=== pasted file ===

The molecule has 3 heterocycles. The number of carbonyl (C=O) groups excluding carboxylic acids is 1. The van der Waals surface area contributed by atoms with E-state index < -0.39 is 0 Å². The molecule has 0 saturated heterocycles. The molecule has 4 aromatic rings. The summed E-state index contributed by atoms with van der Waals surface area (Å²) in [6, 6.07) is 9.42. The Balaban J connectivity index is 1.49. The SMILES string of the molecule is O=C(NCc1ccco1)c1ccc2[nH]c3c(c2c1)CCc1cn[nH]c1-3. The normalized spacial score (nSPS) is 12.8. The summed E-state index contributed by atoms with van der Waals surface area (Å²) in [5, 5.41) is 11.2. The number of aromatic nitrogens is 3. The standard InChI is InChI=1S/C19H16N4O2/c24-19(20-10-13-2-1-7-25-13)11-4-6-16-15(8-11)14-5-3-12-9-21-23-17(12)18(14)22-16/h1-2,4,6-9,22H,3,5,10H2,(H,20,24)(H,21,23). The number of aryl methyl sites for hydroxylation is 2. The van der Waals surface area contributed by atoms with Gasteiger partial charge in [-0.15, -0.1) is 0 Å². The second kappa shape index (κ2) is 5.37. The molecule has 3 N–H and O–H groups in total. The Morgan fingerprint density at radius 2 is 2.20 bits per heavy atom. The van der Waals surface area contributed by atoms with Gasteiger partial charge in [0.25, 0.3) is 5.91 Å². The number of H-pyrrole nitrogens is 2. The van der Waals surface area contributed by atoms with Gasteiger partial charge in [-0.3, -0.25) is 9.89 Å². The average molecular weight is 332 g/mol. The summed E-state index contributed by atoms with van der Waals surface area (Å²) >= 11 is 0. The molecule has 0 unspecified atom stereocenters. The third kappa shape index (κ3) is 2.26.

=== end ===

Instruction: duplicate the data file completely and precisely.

The molecule has 3 heterocycles. The number of carbonyl (C=O) groups excluding carboxylic acids is 1. The van der Waals surface area contributed by atoms with E-state index < -0.39 is 0 Å². The molecule has 0 saturated heterocycles. The molecule has 4 aromatic rings. The summed E-state index contributed by atoms with van der Waals surface area (Å²) in [6, 6.07) is 9.42. The Balaban J connectivity index is 1.49. The SMILES string of the molecule is O=C(NCc1ccco1)c1ccc2[nH]c3c(c2c1)CCc1cn[nH]c1-3. The normalized spacial score (nSPS) is 12.8. The summed E-state index contributed by atoms with van der Waals surface area (Å²) in [5, 5.41) is 11.2. The number of aromatic nitrogens is 3. The standard InChI is InChI=1S/C19H16N4O2/c24-19(20-10-13-2-1-7-25-13)11-4-6-16-15(8-11)14-5-3-12-9-21-23-17(12)18(14)22-16/h1-2,4,6-9,22H,3,5,10H2,(H,20,24)(H,21,23). The number of aryl methyl sites for hydroxylation is 2. The van der Waals surface area contributed by atoms with Gasteiger partial charge in [-0.15, -0.1) is 0 Å². The second kappa shape index (κ2) is 5.37. The molecule has 3 N–H and O–H groups in total. The Morgan fingerprint density at radius 2 is 2.20 bits per heavy atom. The van der Waals surface area contributed by atoms with Gasteiger partial charge in [0.25, 0.3) is 5.91 Å². The number of H-pyrrole nitrogens is 2. The van der Waals surface area contributed by atoms with Gasteiger partial charge in [-0.3, -0.25) is 9.89 Å². The average molecular weight is 332 g/mol. The summed E-state index contributed by atoms with van der Waals surface area (Å²) >= 11 is 0. The molecule has 0 unspecified atom stereocenters. The third kappa shape index (κ3) is 2.26.